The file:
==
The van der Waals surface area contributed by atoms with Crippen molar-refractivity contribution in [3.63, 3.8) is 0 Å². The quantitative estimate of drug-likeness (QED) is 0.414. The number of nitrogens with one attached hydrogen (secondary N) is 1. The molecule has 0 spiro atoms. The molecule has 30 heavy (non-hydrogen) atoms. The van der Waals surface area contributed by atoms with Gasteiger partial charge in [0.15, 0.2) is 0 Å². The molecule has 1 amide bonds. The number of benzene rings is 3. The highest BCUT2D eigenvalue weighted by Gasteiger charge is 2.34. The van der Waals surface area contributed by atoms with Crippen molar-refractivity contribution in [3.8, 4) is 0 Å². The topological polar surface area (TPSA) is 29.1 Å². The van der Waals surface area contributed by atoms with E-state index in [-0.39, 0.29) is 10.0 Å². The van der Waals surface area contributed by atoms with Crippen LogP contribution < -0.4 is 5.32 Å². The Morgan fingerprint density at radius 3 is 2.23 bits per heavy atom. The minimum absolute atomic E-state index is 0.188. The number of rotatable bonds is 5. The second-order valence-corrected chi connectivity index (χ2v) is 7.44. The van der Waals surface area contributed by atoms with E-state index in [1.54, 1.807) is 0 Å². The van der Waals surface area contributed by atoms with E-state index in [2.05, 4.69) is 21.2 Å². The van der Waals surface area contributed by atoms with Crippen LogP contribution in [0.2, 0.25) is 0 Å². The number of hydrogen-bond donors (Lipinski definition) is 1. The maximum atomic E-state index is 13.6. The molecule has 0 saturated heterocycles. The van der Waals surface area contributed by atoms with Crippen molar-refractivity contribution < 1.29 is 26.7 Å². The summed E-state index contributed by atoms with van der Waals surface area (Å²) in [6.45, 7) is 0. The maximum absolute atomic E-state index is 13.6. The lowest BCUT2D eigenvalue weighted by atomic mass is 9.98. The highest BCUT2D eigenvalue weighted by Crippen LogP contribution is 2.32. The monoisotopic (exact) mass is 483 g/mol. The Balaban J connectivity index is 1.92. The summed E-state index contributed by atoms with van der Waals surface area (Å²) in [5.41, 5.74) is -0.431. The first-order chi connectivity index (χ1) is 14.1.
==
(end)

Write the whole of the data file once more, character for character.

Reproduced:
The van der Waals surface area contributed by atoms with Crippen molar-refractivity contribution in [3.63, 3.8) is 0 Å². The quantitative estimate of drug-likeness (QED) is 0.414. The number of nitrogens with one attached hydrogen (secondary N) is 1. The molecule has 0 spiro atoms. The molecule has 30 heavy (non-hydrogen) atoms. The van der Waals surface area contributed by atoms with Gasteiger partial charge in [0.15, 0.2) is 0 Å². The molecule has 1 amide bonds. The number of benzene rings is 3. The highest BCUT2D eigenvalue weighted by Gasteiger charge is 2.34. The van der Waals surface area contributed by atoms with Crippen molar-refractivity contribution in [3.8, 4) is 0 Å². The topological polar surface area (TPSA) is 29.1 Å². The van der Waals surface area contributed by atoms with E-state index in [-0.39, 0.29) is 10.0 Å². The van der Waals surface area contributed by atoms with Crippen LogP contribution < -0.4 is 5.32 Å². The Morgan fingerprint density at radius 3 is 2.23 bits per heavy atom. The minimum absolute atomic E-state index is 0.188. The number of rotatable bonds is 5. The second-order valence-corrected chi connectivity index (χ2v) is 7.44. The van der Waals surface area contributed by atoms with E-state index in [1.54, 1.807) is 0 Å². The van der Waals surface area contributed by atoms with E-state index in [2.05, 4.69) is 21.2 Å². The van der Waals surface area contributed by atoms with Crippen LogP contribution in [0.2, 0.25) is 0 Å². The number of hydrogen-bond donors (Lipinski definition) is 1. The maximum atomic E-state index is 13.6. The molecule has 0 saturated heterocycles. The van der Waals surface area contributed by atoms with Crippen molar-refractivity contribution < 1.29 is 26.7 Å². The summed E-state index contributed by atoms with van der Waals surface area (Å²) in [6.45, 7) is 0. The maximum absolute atomic E-state index is 13.6. The lowest BCUT2D eigenvalue weighted by atomic mass is 9.98. The highest BCUT2D eigenvalue weighted by Crippen LogP contribution is 2.32. The monoisotopic (exact) mass is 483 g/mol. The Balaban J connectivity index is 1.92. The summed E-state index contributed by atoms with van der Waals surface area (Å²) in [5.41, 5.74) is -0.431. The first-order chi connectivity index (χ1) is 14.1.